Dressed

Thursday, June 2 – 7:30 PM – Aero Theatre                                                                                          

Double Feature:

DRESSED TO KILL, 1980, Park Circus/MGM, 105 min. Dir. Brian De Palma. In this obsessive and beautifully made thriller, a killer stalks two very different women. Considered by many to be Brian De Palma’s finest film. With Michael Caine, Angie Dickinson, Nancy Allen and Dennis Franz.

OBSESSION, 1976, Sony Repertory, 98 min. Dir. Brian De Palma. Cliff Robertson is haunted by the death of his wife and daughter following a botched kidnapping, but he gets a shot at redemption when he meets a new woman (Genevieve Bujold) who bears an uncanny resemblance to his dead spouse. Screenwriter Paul Schrader and director Brian De Palma pay glorious homage to the work of Alfred Hitchcock with this romantic, hallucinatory thriller, which includes one of Bernard Herrmann’s best scores – one that builds upon and possibly even tops his classic work with the Master of Suspense himself.

Friday, June 3 – 7:30 PM- Aero Theatre                                                    

Double Feature:

BODY DOUBLE, 1984, Sony Repertory, 114 min. Director Brian De Palma has always openly expressed his admiration for Hitchcock and has used various tropes common to the master in a number of his pictures. This is one of his most jaw-dropping, melding influences from REAR WINDOW and VERTIGO as well as giving a vigorous nod to the delirium of 1970s Italian giallo shockers. When a claustrophobic and cuckolded actor (Craig Wasson) finds himself suddenly homeless, he house-sits for a theater workshop acquaintance (Gregg Henry). But he finds himself going from the frying pan into the fire after witnessing the murder of a beautiful neighbor. To make matters worse, he falls for sweet, dysfunctional porn star Holly Body (Melanie Griffith), who may have been tricked into doubling for the victim.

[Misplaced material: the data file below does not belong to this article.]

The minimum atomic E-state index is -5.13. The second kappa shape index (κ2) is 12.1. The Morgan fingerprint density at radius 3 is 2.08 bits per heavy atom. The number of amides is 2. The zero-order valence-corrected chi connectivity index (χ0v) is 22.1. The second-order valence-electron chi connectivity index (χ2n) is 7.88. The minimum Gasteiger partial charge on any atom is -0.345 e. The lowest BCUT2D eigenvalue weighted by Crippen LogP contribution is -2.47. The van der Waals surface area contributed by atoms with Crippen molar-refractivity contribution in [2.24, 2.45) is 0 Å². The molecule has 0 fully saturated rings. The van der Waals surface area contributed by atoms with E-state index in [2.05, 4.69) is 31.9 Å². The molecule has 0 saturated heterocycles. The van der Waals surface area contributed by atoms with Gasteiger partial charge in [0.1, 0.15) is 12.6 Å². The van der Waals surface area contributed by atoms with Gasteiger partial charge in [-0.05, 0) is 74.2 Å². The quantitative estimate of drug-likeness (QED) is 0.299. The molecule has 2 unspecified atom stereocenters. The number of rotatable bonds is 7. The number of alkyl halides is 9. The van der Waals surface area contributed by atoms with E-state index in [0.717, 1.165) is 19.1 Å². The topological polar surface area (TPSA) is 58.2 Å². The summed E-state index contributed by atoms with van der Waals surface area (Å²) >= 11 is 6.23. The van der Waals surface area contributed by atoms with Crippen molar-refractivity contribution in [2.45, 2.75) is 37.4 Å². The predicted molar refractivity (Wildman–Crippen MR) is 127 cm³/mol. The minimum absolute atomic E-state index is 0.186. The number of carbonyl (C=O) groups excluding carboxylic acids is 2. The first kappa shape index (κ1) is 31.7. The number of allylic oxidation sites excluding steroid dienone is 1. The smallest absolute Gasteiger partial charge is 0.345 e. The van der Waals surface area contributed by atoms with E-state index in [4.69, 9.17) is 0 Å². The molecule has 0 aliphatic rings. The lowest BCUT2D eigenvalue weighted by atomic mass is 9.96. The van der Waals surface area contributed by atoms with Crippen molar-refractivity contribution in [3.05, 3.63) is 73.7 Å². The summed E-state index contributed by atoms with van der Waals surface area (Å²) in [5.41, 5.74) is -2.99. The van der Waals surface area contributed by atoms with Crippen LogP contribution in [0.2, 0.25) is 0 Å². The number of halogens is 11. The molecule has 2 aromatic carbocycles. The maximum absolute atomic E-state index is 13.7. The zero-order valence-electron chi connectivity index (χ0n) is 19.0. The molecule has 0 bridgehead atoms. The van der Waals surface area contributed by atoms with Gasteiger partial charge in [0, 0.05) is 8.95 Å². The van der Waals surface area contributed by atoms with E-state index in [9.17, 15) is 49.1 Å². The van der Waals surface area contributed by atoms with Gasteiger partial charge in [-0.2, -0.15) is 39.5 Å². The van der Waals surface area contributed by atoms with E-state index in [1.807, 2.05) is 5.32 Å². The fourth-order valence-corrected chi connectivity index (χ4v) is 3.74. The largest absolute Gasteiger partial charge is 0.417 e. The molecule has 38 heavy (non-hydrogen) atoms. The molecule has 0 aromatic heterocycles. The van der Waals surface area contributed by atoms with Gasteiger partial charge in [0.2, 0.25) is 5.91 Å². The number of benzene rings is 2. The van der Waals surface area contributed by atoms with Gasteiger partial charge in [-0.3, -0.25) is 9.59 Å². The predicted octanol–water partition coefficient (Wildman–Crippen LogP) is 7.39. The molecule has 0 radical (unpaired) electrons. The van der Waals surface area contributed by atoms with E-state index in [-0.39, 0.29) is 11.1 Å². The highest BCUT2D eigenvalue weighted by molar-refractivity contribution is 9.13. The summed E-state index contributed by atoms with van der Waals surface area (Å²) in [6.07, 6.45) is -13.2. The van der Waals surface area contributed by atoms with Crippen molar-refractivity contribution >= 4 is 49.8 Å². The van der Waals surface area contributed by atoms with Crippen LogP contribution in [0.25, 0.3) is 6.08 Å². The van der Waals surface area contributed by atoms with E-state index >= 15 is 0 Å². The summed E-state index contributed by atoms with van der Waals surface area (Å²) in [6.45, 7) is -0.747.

FEMME FATALE, 2002, Warner Bros., 114 min. Dir. Brian De Palma. Jewel thief Laure (Rebecca Romijn) gets more than she bargained for when she tries to double-cross her partners and start a new life in this fast, funny, deliriously sexy thriller. From its classic De Palma opening set piece (an erotically charged heist set against the backdrop of the Cannes Film Festival) to its provocative playfulness with the concept of “reality” and its elegantly constructed network of visual motifs, this is one of the director’s best and most underrated films. Antonio Banderas is terrific as the photographer who alternates between nemesis and love interest over the course of Laure’s adventure.

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Saturday, June 11 – 4:00 PM – Aero Theatre           

ETHERIA FILM NIGHT                                                                    

Etheria Film Night showcases the best new science fiction, horror, fantasy, action and thriller films made by emerging women directors.

Sneak Preview! 35mm! THE LOVE WITCH, 2016, Anna Biller Productions, 120 min. In this special presentation of director Anna Biller’s latest independent feature, beautiful young witch Elaine (Samantha Robinson) is determined to find a man to love her. In her gothic Victorian apartment, she makes spells and potions to seduce men – but they work too well, and she ends up with a string of hapless victims. When she finally meets the man of her dreams, her desperation to be loved will drive her to the brink of insanity and murder. With a visual style that pays tribute to Technicolor thrillers of the 1960s, THE LOVE WITCH (read our review here) explores female fantasy and the repercussions of pathological narcissism.

Discussion following with director Anna Biller. Refreshments and alcohol will be served!